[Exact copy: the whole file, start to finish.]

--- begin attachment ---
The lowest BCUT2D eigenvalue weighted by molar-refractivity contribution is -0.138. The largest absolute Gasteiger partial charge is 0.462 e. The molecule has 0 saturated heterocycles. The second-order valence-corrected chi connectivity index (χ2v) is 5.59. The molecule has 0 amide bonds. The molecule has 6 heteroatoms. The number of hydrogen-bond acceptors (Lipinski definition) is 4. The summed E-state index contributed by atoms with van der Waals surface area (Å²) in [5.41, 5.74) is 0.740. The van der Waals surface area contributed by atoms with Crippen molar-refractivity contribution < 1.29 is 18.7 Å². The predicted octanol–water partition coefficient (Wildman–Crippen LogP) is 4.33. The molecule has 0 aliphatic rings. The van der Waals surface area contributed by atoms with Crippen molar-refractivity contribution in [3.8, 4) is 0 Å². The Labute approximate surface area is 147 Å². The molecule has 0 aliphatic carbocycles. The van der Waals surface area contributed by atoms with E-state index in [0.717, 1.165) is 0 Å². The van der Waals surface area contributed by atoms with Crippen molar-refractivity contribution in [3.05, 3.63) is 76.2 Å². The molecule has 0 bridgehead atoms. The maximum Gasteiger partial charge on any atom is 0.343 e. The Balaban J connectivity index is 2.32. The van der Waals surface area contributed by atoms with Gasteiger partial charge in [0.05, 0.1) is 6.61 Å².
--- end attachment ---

The lowest BCUT2D eigenvalue weighted by molar-refractivity contribution is -0.138. The largest absolute Gasteiger partial charge is 0.462 e. The molecule has 0 saturated heterocycles. The second-order valence-corrected chi connectivity index (χ2v) is 5.59. The molecule has 0 amide bonds. The molecule has 6 heteroatoms. The number of hydrogen-bond acceptors (Lipinski definition) is 4. The summed E-state index contributed by atoms with van der Waals surface area (Å²) in [5.41, 5.74) is 0.740. The van der Waals surface area contributed by atoms with Crippen molar-refractivity contribution < 1.29 is 18.7 Å². The predicted octanol–water partition coefficient (Wildman–Crippen LogP) is 4.33. The molecule has 0 aliphatic rings. The van der Waals surface area contributed by atoms with Crippen molar-refractivity contribution in [3.8, 4) is 0 Å². The Labute approximate surface area is 147 Å². The molecule has 0 aliphatic carbocycles. The van der Waals surface area contributed by atoms with E-state index in [0.717, 1.165) is 0 Å². The van der Waals surface area contributed by atoms with Crippen molar-refractivity contribution in [3.05, 3.63) is 76.2 Å². The molecule has 0 bridgehead atoms. The maximum Gasteiger partial charge on any atom is 0.343 e. The Balaban J connectivity index is 2.32. The van der Waals surface area contributed by atoms with Gasteiger partial charge in [0.05, 0.1) is 6.61 Å².